Our testing has uncovered numerous other inaccuracies with EXCEL financial functions: XIRR, YIELD, ODDLPRICE, ACCRINT, and more, as well as more than a few things that don’t seem to make sense. For example, why can’t you enter negative rates in XNPV? Why does the settlement date of a bond need to be greater than the issue date? Why can’t you enter negative yields (or rates) in PRICE, ODDFPRICE, or ODDLPRICE?

Our users weighed in on both sides of the issue. Some felt that it was of the utmost importance that we match the EXCEL function, pointing out that some master agreements for derivatives contracts made reference to the results of an EXCEL function. Others were aware of the limitations in the EXCEL calculations and told us, of course, that we should conform to industry and scientific standards.

That’s how we ended up with a test harness with over 400 million rows of data in it. This test harness gives us a tremendous ability to verify the accuracy of the XLeratorDB calculations, with the additional benefit of being able to verify the accuracy of the EXCEL calculations. And, it has made us way more knowledgeable about the level of accuracy in the EXCEL functions. It also enabled us to enhance those functions where it made sense to do so. In some cases, we actually created an enhanced version of the function, since we felt that it was important to match the EXCEL function, but we also felt that the EXCEL function could be better. This is why we have an NPV function and an ENPV function.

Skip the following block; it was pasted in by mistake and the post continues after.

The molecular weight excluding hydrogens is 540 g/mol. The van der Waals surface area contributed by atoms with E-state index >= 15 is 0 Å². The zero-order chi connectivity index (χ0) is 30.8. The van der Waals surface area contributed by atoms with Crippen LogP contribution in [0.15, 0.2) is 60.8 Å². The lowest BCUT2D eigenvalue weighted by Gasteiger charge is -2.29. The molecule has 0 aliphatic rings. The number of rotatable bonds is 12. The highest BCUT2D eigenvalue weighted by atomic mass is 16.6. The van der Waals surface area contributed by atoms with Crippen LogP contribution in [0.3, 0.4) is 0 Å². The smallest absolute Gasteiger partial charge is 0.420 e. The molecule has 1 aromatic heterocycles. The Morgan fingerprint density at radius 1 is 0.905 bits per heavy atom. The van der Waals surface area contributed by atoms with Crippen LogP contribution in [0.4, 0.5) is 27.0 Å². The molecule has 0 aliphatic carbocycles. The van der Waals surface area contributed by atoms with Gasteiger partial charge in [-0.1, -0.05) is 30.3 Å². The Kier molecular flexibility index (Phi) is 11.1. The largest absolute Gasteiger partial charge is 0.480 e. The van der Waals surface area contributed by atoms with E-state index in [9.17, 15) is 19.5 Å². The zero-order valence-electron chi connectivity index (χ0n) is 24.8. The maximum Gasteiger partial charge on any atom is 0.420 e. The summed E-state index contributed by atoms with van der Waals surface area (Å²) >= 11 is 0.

As we add functions that are not in EXCEL, we continue with the same process. Find a benchmark, create a test harness against that benchmark, investigate the differences and make changes to our code, or document and publish the differences. In fact, we are adding 38 new functions to the statistics package, all of which can be found in the R programming language but not in EXCEL and we use exactly the same methodology. We created the test data in R, imported the data to the database, and compare the results to XLeratorDB. When we ran end-to-end testing of XLeratorDB/developer, with all the existing and new functions, it took over 36 hours.

Imagine if you had to do this yourself. This is one function. You could easily spend an entire day writing a function, unit testing, creating the test harness, and then testing against the harness, only to discover that there are dozens of discrepancies that require some serious brainpower and industry knowledge to research. Now, multiply that by 450.

How are your other software vendors testing their software? Come to think of it, how does Microsoft test EXCEL?

[1] Astute observers will quickly realize that the WorksheetFunction object ACCRINT and the actual EXCEL function do not have the same number of parameters. The difference is the calc_method parameter. Kind of makes you wonder if that parameter actually does anything in EXCEL.